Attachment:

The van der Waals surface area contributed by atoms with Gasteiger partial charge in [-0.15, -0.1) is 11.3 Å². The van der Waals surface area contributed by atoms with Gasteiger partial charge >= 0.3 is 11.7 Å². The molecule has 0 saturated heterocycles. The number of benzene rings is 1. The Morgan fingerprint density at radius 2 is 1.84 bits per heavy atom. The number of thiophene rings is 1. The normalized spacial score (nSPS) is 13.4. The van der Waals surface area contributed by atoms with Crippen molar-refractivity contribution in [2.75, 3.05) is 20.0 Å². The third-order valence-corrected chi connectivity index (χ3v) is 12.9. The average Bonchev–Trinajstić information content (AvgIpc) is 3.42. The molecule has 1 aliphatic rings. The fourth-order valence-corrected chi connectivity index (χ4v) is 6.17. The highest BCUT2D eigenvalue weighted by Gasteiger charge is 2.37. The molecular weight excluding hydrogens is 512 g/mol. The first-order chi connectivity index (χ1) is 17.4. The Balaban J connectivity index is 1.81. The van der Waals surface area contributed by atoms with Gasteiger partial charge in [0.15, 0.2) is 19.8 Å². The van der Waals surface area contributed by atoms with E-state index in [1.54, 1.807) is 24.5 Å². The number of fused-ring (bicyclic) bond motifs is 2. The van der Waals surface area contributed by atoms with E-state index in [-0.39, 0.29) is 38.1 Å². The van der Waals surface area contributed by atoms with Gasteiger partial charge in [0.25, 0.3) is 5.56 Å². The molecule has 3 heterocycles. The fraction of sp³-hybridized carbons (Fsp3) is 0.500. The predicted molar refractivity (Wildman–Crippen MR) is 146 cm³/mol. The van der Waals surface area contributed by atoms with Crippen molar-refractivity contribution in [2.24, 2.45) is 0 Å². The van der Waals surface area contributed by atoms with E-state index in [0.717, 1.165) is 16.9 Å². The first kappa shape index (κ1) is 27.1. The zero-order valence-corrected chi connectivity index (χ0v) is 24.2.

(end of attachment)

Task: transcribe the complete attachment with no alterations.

The van der Waals surface area contributed by atoms with Gasteiger partial charge in [-0.15, -0.1) is 11.3 Å². The van der Waals surface area contributed by atoms with Gasteiger partial charge >= 0.3 is 11.7 Å². The molecule has 0 saturated heterocycles. The number of benzene rings is 1. The Morgan fingerprint density at radius 2 is 1.84 bits per heavy atom. The number of thiophene rings is 1. The normalized spacial score (nSPS) is 13.4. The van der Waals surface area contributed by atoms with Crippen molar-refractivity contribution in [2.75, 3.05) is 20.0 Å². The third-order valence-corrected chi connectivity index (χ3v) is 12.9. The average Bonchev–Trinajstić information content (AvgIpc) is 3.42. The molecule has 1 aliphatic rings. The fourth-order valence-corrected chi connectivity index (χ4v) is 6.17. The highest BCUT2D eigenvalue weighted by Gasteiger charge is 2.37. The molecular weight excluding hydrogens is 512 g/mol. The first-order chi connectivity index (χ1) is 17.4. The Balaban J connectivity index is 1.81. The van der Waals surface area contributed by atoms with Gasteiger partial charge in [0.15, 0.2) is 19.8 Å². The van der Waals surface area contributed by atoms with E-state index in [1.54, 1.807) is 24.5 Å². The number of fused-ring (bicyclic) bond motifs is 2. The van der Waals surface area contributed by atoms with E-state index in [-0.39, 0.29) is 38.1 Å². The van der Waals surface area contributed by atoms with Gasteiger partial charge in [0.25, 0.3) is 5.56 Å². The molecule has 3 heterocycles. The fraction of sp³-hybridized carbons (Fsp3) is 0.500. The predicted molar refractivity (Wildman–Crippen MR) is 146 cm³/mol. The van der Waals surface area contributed by atoms with Crippen molar-refractivity contribution in [2.24, 2.45) is 0 Å². The van der Waals surface area contributed by atoms with E-state index in [0.717, 1.165) is 16.9 Å². The first kappa shape index (κ1) is 27.1. The zero-order valence-corrected chi connectivity index (χ0v) is 24.2.